A tenth-generation Southwest Virginian, Tal Stanley grew up in Dublin, in Pulaski County. He lives and works at Emory & Henry College where he is the Director of the Appalachian Center for Civic Life, Chair of the College’s Department of Public Policy and Community Service, and Director of the Bonner Scholars Program. He also directs the Master of Arts program in Community and Organizational Leadership.
Tal graduated with a Bachelor of Arts in History from Emory & Henry College, magna cum laude. He was a Woodruff Fellow at the Candler School of Theology at Emory University, where he earned a Masters of Divinity. He earned a Ph.D. in American Studies in the Institute of Liberal Arts at Emory University, where he was a Mellon Dissertation Fellow in Southern Studies.
Tal and his wife Susan have two children, David, 19, and Sarah, 17. He takes immeasurable pride in his family and their accomplishments.
Emory University, Atlanta, GA
Ph.D., American Studies
M.Div., Candler School of Theology
Emory & Henry College, Emory, VA
In the last academic year Tal’s teaching has involved a range of courses: Public Policy and Community Service, 100 Introduction to Public Policy and Community Service; Public Policy and Community Service 400 Senior Practicum; Public Policy and Community Service 225 Applied Civic Methodologies; Public Policy and Community Service 450 Senior Seminar; Public Policy 460 Independent Study: History, Memory, and Place.
He has written articles, reviews, and commentaries that have appeared in the Appalachian Journal, the Journal of Appalachian Studies, Practicing Anthropology, and various other academic and general interest publications. His book, “The Poco Field: an American Story of Place” is forthcoming from the University of Illinois Press.
He has made presentations and participated in workshops and roundtables focusing on American Studies, Appalachia Studies, service learning, and place-based education and research. In 1998-1999, he served as Vice President the Appalachian Studies Association, in which capacity he was Program Chair for the Annual Meeting of the organization.
In 2008, Emory & Henry College was admitted to the Carnegie Foundation’s Community Engagement
Classification. In 2009, the College was one of six institutions nationwide to receive the Presidential Higher Education and Community Service Award. Emory & Henry was the first Virginia college or university recognized for this award.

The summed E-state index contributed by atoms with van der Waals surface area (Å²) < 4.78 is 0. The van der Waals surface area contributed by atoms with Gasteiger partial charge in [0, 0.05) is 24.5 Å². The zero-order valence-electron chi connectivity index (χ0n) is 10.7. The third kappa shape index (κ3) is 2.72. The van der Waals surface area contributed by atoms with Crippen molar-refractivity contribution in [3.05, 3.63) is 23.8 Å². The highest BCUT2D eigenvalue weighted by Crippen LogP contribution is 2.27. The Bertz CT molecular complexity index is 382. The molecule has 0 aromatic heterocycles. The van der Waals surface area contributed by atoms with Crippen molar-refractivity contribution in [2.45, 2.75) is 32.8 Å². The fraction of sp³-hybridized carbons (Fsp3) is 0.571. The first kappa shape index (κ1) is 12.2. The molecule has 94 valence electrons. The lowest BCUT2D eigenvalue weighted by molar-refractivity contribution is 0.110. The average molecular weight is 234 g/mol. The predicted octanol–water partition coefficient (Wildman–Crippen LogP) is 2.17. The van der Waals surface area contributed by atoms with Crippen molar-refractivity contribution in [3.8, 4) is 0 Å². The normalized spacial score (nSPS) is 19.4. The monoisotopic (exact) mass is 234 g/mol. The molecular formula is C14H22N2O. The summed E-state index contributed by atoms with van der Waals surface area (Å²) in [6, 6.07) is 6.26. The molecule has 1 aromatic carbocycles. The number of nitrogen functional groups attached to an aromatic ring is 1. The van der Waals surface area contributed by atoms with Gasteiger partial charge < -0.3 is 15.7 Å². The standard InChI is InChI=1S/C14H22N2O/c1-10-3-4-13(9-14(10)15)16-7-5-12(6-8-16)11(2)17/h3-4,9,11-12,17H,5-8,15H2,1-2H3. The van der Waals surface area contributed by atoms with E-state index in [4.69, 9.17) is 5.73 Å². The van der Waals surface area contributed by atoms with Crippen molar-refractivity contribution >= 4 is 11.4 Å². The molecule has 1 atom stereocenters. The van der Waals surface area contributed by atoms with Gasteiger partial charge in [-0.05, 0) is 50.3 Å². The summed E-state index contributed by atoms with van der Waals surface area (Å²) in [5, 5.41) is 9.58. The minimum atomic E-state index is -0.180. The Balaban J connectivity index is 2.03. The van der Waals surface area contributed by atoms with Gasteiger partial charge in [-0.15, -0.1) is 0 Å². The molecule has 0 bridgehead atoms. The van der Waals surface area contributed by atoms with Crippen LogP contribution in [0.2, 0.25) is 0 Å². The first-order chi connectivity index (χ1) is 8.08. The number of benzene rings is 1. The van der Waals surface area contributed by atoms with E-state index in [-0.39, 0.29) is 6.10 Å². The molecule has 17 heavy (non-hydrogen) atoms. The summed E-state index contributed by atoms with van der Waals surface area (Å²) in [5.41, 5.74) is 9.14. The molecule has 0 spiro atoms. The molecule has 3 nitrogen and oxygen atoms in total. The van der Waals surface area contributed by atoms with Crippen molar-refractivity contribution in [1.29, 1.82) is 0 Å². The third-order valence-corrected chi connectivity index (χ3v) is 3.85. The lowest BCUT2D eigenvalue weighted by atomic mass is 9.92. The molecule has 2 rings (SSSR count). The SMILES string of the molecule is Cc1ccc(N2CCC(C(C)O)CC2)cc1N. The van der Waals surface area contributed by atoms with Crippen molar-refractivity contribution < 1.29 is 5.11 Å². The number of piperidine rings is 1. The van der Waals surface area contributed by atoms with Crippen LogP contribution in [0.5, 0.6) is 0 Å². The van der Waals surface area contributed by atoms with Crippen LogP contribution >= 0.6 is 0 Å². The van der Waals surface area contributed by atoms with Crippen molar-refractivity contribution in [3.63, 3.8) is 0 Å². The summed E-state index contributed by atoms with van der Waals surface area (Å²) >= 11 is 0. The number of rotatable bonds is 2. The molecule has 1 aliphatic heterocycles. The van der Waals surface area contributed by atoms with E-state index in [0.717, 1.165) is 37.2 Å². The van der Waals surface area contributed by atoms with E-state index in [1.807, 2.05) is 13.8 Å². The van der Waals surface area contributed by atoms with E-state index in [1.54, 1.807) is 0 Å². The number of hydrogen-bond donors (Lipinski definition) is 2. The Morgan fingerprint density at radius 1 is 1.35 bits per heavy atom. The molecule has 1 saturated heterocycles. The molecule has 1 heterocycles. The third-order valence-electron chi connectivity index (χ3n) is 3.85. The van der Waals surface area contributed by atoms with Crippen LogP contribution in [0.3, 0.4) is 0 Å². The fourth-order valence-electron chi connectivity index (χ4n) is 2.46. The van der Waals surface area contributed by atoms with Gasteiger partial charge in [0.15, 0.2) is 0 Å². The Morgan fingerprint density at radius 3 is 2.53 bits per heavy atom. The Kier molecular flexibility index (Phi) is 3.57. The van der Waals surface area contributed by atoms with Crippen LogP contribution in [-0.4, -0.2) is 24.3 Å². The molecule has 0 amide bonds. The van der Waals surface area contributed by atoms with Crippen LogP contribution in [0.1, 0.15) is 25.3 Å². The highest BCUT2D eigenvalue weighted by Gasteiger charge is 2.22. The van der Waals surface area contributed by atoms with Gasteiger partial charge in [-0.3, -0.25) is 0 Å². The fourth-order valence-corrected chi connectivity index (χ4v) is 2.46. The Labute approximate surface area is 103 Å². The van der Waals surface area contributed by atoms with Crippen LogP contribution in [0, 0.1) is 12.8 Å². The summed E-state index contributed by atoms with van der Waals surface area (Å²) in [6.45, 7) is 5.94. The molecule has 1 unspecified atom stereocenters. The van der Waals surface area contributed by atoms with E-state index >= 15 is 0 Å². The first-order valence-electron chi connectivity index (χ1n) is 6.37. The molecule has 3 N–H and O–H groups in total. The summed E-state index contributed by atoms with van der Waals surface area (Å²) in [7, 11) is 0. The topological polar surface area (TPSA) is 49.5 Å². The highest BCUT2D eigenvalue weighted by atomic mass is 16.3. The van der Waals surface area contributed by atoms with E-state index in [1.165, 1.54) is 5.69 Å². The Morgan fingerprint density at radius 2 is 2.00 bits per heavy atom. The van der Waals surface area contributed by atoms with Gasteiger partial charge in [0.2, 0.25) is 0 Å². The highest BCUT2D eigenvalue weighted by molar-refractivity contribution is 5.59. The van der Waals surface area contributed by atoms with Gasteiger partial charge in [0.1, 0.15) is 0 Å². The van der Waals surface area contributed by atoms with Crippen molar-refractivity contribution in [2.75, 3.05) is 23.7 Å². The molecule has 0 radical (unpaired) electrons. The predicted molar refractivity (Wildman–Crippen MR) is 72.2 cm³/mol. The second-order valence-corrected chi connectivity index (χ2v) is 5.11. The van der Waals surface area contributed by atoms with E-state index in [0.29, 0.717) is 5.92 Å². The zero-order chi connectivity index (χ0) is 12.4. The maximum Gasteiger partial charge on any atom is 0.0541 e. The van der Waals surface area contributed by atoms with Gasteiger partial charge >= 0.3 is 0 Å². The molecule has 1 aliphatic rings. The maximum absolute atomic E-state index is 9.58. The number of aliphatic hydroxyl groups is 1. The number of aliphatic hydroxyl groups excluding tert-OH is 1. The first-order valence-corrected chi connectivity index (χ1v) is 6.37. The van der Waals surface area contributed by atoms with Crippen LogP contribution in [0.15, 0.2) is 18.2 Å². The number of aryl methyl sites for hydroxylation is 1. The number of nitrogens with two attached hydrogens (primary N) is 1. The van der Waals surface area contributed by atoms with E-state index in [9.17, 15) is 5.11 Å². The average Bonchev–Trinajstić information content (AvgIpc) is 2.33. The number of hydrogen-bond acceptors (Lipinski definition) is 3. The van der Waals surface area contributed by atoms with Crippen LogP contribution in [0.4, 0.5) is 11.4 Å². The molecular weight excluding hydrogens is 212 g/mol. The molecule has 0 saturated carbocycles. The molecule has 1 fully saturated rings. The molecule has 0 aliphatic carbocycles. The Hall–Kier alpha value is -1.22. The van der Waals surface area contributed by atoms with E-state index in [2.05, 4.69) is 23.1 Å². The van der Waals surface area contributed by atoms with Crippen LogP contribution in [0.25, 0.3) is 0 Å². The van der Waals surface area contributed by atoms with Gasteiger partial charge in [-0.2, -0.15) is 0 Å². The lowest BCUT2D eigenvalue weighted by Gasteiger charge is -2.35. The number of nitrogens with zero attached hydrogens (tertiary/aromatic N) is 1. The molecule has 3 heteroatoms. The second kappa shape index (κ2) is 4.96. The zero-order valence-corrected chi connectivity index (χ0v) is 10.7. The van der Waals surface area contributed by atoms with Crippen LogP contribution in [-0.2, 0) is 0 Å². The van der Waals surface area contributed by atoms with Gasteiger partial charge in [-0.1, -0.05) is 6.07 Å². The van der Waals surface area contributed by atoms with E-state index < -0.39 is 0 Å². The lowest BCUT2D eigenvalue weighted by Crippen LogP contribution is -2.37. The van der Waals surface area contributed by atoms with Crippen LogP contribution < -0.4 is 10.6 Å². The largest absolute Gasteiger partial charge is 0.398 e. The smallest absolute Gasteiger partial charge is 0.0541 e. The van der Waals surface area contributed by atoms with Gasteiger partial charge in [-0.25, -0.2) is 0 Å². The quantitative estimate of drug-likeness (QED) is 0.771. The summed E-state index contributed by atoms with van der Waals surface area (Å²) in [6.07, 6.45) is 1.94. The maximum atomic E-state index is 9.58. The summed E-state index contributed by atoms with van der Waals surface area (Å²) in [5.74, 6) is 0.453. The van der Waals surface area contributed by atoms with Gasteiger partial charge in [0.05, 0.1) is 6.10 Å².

Questions of place and citizenship of place; history of place; American Studies; Appalachian Studies; memory; narrative literature; critical theory; oral history
Public art in Fries, Virginia; Food Security for Low and Moderate-Income Individuals and Families in Washington County, Virginia; Building Sustainable Communities in Appalachia: a Place-Based Approach.
Sustainable Development in Meadowview, Virginia: Development of the Kitchen Incubator; History of Fries, Virginia; McDowell County Nonprofit Development
Tal has received numerous awards and recognitions for his teaching, community service, and work for, with, and on behalf of the people and places of Southwest Virginia and southern West Virginia. Emory & Henry College awarded him the Earnest E. and Elizabeth C. Maiden Award for Distinctive Service in 2006 and the United Methodist Board of Higher Education, for Exemplary Teaching at a United Methodist Institution, in 2009. The College’s alumni Association awarded him its Carl and Ruth Looney Humanitarian Award, in 2007. In recognition for his work to establish the Meadowview Health Clinic and Community Center, and in recognition of Distinguished Service to Southwest Virginia the General Assembly, Commonwealth of Virginia, honored Tal with a House Joint Resolution (758), passed by the House of Delegates, January 9, 2007, passed by the Senate, January 25, 2007.
Tal serves as Chair of the Board of Directors of Meadowview First, a grassroots community development initiative, and as President of the Meadowview Civic Club. He is chair of the Community Advisory Board of the Meadowview Health Clinic. Tal is a member of the boards of directors for Southwest Virginia Community Health Systems, Inc., as well as Big Creek People in Action in Caretta West Virginia. He has served previously on a number of boards of directors and advisory councils for community and regional groups.